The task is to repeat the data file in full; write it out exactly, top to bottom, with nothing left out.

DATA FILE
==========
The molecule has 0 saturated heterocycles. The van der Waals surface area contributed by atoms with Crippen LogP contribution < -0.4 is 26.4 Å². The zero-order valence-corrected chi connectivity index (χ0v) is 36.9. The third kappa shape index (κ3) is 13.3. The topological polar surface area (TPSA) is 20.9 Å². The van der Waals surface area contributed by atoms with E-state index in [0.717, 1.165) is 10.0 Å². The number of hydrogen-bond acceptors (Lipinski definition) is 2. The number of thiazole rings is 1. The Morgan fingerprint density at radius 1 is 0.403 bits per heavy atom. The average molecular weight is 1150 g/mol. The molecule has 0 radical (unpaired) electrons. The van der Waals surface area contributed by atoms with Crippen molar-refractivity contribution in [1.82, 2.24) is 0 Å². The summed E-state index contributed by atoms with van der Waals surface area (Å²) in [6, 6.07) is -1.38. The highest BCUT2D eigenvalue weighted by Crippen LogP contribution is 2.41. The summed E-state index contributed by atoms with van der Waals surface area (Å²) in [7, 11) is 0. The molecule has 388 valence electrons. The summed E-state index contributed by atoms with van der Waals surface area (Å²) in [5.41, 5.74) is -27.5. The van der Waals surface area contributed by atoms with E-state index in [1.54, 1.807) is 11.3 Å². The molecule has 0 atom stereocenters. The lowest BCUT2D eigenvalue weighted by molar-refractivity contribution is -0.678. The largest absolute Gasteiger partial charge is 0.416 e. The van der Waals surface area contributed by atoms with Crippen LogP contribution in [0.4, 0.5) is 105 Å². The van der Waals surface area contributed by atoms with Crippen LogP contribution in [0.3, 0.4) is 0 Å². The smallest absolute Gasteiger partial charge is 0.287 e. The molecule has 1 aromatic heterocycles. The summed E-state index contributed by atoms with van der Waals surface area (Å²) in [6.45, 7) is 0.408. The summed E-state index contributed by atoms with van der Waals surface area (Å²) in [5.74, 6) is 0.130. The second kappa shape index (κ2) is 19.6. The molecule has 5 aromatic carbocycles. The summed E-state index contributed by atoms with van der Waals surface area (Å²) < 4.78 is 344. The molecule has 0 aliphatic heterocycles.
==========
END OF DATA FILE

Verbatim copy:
The molecule has 0 saturated heterocycles. The van der Waals surface area contributed by atoms with Crippen LogP contribution < -0.4 is 26.4 Å². The zero-order valence-corrected chi connectivity index (χ0v) is 36.9. The third kappa shape index (κ3) is 13.3. The topological polar surface area (TPSA) is 20.9 Å². The van der Waals surface area contributed by atoms with E-state index in [0.717, 1.165) is 10.0 Å². The number of hydrogen-bond acceptors (Lipinski definition) is 2. The number of thiazole rings is 1. The Morgan fingerprint density at radius 1 is 0.403 bits per heavy atom. The average molecular weight is 1150 g/mol. The molecule has 0 radical (unpaired) electrons. The van der Waals surface area contributed by atoms with Crippen molar-refractivity contribution in [1.82, 2.24) is 0 Å². The summed E-state index contributed by atoms with van der Waals surface area (Å²) in [6, 6.07) is -1.38. The highest BCUT2D eigenvalue weighted by Crippen LogP contribution is 2.41. The summed E-state index contributed by atoms with van der Waals surface area (Å²) in [7, 11) is 0. The molecule has 388 valence electrons. The summed E-state index contributed by atoms with van der Waals surface area (Å²) in [5.41, 5.74) is -27.5. The van der Waals surface area contributed by atoms with E-state index in [1.54, 1.807) is 11.3 Å². The molecule has 0 atom stereocenters. The lowest BCUT2D eigenvalue weighted by molar-refractivity contribution is -0.678. The largest absolute Gasteiger partial charge is 0.416 e. The van der Waals surface area contributed by atoms with Crippen LogP contribution in [0.4, 0.5) is 105 Å². The van der Waals surface area contributed by atoms with Crippen LogP contribution in [0.3, 0.4) is 0 Å². The smallest absolute Gasteiger partial charge is 0.287 e. The molecule has 1 aromatic heterocycles. The summed E-state index contributed by atoms with van der Waals surface area (Å²) in [6.45, 7) is 0.408. The summed E-state index contributed by atoms with van der Waals surface area (Å²) in [5.74, 6) is 0.130. The second kappa shape index (κ2) is 19.6. The molecule has 5 aromatic carbocycles. The summed E-state index contributed by atoms with van der Waals surface area (Å²) < 4.78 is 344. The molecule has 0 aliphatic heterocycles.